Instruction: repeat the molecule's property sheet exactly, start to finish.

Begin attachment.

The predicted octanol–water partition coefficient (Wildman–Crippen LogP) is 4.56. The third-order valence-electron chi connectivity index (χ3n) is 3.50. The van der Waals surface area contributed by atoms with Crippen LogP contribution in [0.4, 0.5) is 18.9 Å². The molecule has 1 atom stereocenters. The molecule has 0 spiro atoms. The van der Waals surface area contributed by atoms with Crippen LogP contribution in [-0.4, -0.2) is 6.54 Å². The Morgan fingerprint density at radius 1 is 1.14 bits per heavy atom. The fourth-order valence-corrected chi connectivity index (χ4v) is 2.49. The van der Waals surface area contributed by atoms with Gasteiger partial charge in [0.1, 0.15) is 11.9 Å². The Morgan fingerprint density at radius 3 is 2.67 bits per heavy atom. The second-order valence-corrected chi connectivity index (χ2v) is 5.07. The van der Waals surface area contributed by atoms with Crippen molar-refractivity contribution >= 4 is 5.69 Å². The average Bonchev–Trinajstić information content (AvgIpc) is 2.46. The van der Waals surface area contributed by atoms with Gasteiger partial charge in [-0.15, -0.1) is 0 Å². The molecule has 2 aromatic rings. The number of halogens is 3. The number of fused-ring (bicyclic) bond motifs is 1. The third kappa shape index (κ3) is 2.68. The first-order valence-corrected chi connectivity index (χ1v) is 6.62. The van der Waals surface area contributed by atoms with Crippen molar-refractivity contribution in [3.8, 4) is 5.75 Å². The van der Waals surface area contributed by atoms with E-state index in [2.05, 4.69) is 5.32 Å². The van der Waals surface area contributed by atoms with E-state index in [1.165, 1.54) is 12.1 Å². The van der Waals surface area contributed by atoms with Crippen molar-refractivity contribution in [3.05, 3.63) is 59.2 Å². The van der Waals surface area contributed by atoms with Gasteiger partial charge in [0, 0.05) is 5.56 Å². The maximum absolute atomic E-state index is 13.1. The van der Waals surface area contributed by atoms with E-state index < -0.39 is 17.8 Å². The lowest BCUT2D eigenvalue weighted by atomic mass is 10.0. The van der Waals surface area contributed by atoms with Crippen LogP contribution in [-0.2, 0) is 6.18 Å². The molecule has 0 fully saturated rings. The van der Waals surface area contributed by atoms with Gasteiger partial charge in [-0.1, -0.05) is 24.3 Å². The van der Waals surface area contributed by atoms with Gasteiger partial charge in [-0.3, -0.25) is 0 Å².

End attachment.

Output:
The predicted octanol–water partition coefficient (Wildman–Crippen LogP) is 4.56. The third-order valence-electron chi connectivity index (χ3n) is 3.50. The van der Waals surface area contributed by atoms with Crippen LogP contribution in [0.4, 0.5) is 18.9 Å². The molecule has 1 atom stereocenters. The molecule has 0 spiro atoms. The van der Waals surface area contributed by atoms with Crippen LogP contribution in [-0.4, -0.2) is 6.54 Å². The Morgan fingerprint density at radius 1 is 1.14 bits per heavy atom. The fourth-order valence-corrected chi connectivity index (χ4v) is 2.49. The van der Waals surface area contributed by atoms with Gasteiger partial charge in [0.1, 0.15) is 11.9 Å². The Morgan fingerprint density at radius 3 is 2.67 bits per heavy atom. The second-order valence-corrected chi connectivity index (χ2v) is 5.07. The van der Waals surface area contributed by atoms with Crippen molar-refractivity contribution >= 4 is 5.69 Å². The average Bonchev–Trinajstić information content (AvgIpc) is 2.46. The van der Waals surface area contributed by atoms with Gasteiger partial charge in [-0.15, -0.1) is 0 Å². The molecule has 2 aromatic rings. The number of halogens is 3. The number of fused-ring (bicyclic) bond motifs is 1. The third kappa shape index (κ3) is 2.68. The first-order valence-corrected chi connectivity index (χ1v) is 6.62. The van der Waals surface area contributed by atoms with Crippen molar-refractivity contribution in [3.8, 4) is 5.75 Å². The van der Waals surface area contributed by atoms with E-state index in [2.05, 4.69) is 5.32 Å². The van der Waals surface area contributed by atoms with E-state index in [1.165, 1.54) is 12.1 Å². The van der Waals surface area contributed by atoms with Crippen molar-refractivity contribution in [3.05, 3.63) is 59.2 Å². The van der Waals surface area contributed by atoms with Gasteiger partial charge in [0, 0.05) is 5.56 Å². The maximum absolute atomic E-state index is 13.1. The van der Waals surface area contributed by atoms with E-state index < -0.39 is 17.8 Å². The lowest BCUT2D eigenvalue weighted by atomic mass is 10.0. The van der Waals surface area contributed by atoms with Crippen LogP contribution in [-0.2, 0) is 6.18 Å². The molecule has 0 fully saturated rings. The van der Waals surface area contributed by atoms with Gasteiger partial charge in [-0.1, -0.05) is 24.3 Å². The van der Waals surface area contributed by atoms with Gasteiger partial charge in [-0.3, -0.25) is 0 Å².